What would also be cool, but a little more tricky to implement, would be to make the override resolver know about which VPN links are up, and only accept resolution requests for those VPNs that are up. I’m not sure whether this is required, but it could avoid ‘no route to host’ timeouts on resolution attempts, or worse, leakage of hostnames to other DNS servers that would happen to occupy the same IP address space at the time of resolution.
However, I admit I have little to no idea of how to get the NSS module to figure out if a VPN is “active” or not. Maybe a specific /var/run directory that openvpn could write to when it boots a VPN, and that the NSS module polls before attempting resolution. Hmm. Any ideas?
So, anyway, while I was pondering all this and fuming about being robbed for internet access, the boarding gate for the San Francisco was set up. Another security gateway, this time with full and systematic bag and body search.
Going through it was, again, surprisingly painless. I was expecting a long emptying of my cabin bag. But the inspection was done very quickly (dare I say it was botched?). I had my camera bag at the bottom of the backpack, a fairly large pack containing my Canon SLR camera and a few accessories. This bag was not opened by security. Did they use their x-ray vision to work out there was nothing dangerous therein? To quote Dad’s Army, their security setup felt like it was “All for show, not for blow” (no pun intended, that’s the original quote). Oh well, I’m not complaining, I got through with minimal fuss, that’s all I care about.
And so here we are, on board the plane. It took a while to get to the runway. It feels like it taxied across half of the airport before getting to its assigned tarmac. Then, it was over surprisingly quickly. The big difference I felt compared to two-engine planes, is that with a four turbine plane, you get a much more immediate feel for the weight of the plane, and the thrust of the engines trying to get the winged brick off the ground.
But once the right speed is reached, it does like any other plane: high inclination, and off we go. I still have difficulty grasping that when those wheels left the tarmac, it was my last contact with europe for six months. I wonder what these six months have in store.
After lunch, I changed batteries on my laptop (four hours life left, and counting), and reset my timezone. Going from EST (GMT+1) to PDT (GMT–8). It was mid-morning when we left, it’ll be midday when we arrive, and I’ll feel like it’s early evening. Jet lag, I welcomethee.
Other than that, I was given my I–94 form, the last in the large puzzle that you have to complete to get a fully valid J–1 visa. I don’t see the point of the form, honestly. All the fields reproduce fields already printed in the visa and registered in the SEVIS database. What’s the point? The only extra piece of information is the flight number of the plane I’m on, not that I see why they might care about that in any way whatsoever. But they could just give you a sticker with the flight number, and have you stick that on the visa. You’d have the exact same information as a result.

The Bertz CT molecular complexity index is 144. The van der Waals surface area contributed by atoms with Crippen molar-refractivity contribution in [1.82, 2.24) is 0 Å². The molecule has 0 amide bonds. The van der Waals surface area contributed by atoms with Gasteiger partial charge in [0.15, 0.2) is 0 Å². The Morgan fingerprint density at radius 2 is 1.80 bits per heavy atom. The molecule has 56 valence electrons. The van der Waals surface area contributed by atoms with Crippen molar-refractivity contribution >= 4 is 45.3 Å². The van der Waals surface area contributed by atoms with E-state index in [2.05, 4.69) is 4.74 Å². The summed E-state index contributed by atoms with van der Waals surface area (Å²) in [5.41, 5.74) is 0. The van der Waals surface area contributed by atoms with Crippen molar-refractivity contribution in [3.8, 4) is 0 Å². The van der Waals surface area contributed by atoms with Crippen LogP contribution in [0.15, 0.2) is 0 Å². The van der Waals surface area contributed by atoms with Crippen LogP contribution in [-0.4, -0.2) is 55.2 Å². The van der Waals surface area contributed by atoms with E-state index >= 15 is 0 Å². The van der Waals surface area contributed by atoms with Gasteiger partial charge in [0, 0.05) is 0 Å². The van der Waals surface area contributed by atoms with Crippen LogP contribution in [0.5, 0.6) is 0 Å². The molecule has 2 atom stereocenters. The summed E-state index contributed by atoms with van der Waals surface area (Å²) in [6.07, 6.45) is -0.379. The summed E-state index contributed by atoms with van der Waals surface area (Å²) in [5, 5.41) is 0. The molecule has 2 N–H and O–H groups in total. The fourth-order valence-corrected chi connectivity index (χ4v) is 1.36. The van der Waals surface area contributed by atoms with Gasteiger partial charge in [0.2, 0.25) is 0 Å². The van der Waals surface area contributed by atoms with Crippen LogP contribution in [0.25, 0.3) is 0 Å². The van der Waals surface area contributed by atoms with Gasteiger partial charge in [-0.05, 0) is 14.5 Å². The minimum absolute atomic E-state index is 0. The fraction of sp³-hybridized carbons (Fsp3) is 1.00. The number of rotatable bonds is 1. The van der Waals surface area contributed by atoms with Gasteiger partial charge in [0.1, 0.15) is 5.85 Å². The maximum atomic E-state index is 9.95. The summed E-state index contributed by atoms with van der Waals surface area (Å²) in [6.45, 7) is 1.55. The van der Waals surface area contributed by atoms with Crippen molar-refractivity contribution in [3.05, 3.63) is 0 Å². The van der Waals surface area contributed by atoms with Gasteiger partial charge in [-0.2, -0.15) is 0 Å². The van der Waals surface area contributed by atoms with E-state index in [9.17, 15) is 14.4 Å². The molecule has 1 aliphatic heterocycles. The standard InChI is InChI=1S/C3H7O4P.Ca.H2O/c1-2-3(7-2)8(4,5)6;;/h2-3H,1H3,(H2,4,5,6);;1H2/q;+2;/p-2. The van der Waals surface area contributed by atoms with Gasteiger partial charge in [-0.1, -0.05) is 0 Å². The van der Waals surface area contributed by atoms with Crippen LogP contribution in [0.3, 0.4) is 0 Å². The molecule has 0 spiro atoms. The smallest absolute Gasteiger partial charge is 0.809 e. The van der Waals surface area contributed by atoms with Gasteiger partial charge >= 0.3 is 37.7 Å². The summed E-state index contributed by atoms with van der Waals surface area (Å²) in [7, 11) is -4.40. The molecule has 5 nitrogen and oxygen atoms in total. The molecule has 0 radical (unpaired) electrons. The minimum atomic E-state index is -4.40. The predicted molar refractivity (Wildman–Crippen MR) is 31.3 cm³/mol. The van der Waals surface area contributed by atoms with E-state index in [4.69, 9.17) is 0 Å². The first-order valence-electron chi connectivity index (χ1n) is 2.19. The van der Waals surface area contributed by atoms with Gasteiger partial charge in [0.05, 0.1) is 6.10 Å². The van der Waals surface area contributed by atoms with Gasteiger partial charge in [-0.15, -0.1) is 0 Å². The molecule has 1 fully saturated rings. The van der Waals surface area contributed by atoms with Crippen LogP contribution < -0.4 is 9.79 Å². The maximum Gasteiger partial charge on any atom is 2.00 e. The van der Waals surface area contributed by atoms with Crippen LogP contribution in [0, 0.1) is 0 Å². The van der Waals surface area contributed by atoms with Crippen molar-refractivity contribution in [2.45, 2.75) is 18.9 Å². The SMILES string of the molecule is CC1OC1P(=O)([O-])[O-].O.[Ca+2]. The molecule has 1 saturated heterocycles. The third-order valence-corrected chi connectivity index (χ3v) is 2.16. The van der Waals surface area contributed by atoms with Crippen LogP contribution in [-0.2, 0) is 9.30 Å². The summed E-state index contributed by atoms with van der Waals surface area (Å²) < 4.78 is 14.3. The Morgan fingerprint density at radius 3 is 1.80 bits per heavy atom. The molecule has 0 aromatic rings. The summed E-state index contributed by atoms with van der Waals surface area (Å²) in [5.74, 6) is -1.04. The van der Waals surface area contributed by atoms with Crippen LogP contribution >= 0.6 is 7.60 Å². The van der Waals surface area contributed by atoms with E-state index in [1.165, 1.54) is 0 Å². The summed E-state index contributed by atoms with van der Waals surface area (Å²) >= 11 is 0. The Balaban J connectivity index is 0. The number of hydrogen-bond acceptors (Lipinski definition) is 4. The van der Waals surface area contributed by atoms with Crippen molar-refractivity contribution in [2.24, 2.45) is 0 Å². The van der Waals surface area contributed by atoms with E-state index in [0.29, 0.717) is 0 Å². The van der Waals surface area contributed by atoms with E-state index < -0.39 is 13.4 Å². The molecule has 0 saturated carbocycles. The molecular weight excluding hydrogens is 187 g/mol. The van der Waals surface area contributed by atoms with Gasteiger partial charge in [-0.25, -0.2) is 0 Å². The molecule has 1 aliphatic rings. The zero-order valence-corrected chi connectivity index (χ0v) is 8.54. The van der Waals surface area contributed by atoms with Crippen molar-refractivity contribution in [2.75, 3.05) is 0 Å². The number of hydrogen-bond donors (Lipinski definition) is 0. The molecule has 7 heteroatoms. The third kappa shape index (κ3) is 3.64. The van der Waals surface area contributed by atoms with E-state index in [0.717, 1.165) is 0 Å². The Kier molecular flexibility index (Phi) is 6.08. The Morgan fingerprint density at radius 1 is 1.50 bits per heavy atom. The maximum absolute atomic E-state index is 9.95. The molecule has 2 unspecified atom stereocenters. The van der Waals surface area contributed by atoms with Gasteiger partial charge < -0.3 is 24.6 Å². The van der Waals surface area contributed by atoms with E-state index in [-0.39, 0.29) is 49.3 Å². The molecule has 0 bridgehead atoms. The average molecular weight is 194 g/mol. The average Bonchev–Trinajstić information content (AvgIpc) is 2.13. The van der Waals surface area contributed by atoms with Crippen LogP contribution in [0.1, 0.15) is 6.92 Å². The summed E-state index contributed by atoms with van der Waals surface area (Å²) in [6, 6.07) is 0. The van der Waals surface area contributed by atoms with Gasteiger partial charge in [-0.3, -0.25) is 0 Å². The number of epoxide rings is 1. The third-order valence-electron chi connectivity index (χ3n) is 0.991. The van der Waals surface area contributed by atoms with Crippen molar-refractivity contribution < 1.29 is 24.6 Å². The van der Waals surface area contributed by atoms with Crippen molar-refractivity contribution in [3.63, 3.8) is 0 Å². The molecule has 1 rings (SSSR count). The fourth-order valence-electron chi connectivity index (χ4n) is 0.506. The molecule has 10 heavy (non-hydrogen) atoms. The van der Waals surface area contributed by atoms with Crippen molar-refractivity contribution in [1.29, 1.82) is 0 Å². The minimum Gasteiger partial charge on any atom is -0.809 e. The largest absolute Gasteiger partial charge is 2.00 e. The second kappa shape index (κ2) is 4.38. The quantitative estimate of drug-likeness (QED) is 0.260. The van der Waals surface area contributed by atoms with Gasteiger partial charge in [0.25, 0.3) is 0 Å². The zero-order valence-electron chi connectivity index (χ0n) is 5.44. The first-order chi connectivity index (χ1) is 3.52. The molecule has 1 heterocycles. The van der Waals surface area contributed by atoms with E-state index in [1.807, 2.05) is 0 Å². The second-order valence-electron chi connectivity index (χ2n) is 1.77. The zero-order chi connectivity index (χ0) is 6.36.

But bleh. Looks like the US love information duplication. I now have my first, middle and last name in so many different forms archived in so many places of the american bureaucracy machine that I will never again fear amnesia: if I forget my name, I have 20 different forms that give it, along with where I live, what I do, what I don’t do (smuggle weapons, deal in radioactive substances, …), and where I did what I did do.
I wonder what I’m going to do. It’s 5:30am now (2:30pm for you frogs), and I have until 12:30 to fill in, doing… uh… Stuff. Once this laptop dies on me, there goes blogging and general hacking, so I’m left with music and books.
The books I chose in a bit of a hurry, and I’m mildly disappointed at the result. Aside from Heinlein’s Farmer in the Sky and Baxter’s Ring, which I brought along for their reread value (a good book is like a good film: each time you read it you experience something new), I brought a collection of Asimov mini-novels. The first of the four is fairly good, though a little vague on science and heavy on fiction, as is usual with Asimov. The second is more like pure fiction, which doesn’t appeal to me at all.
I guess I should try to get some sleep. It’s supposed to be the middle of the night right now, and I do feel tired, having had a short and restless night at the hotel. But… Bleh. It feels wrong somehow.
So ends this blog, my first written in a plane, and also my first written while over the Atlantic ocean. Lots of new things going on. Oh, and I snapped a few shots when I was flying from Strasbourg to Paris. We were flying over the cloud layer, and the sun was setting. It really cast a beautiful color in the sky, and the clouds felt like the ground of an ocean of earth, down below. I haven’t yet had a chance to see them properly, so I hope they worked out okay. I’m starting to like some of the creative modes of the camera, namely the manual aperture settings, which lets me mess with where the focus goes and whether I get two seconds of a slightly blurry world, or a sharp image snapped in an instant. I’ll put them online when I get to a real internet access.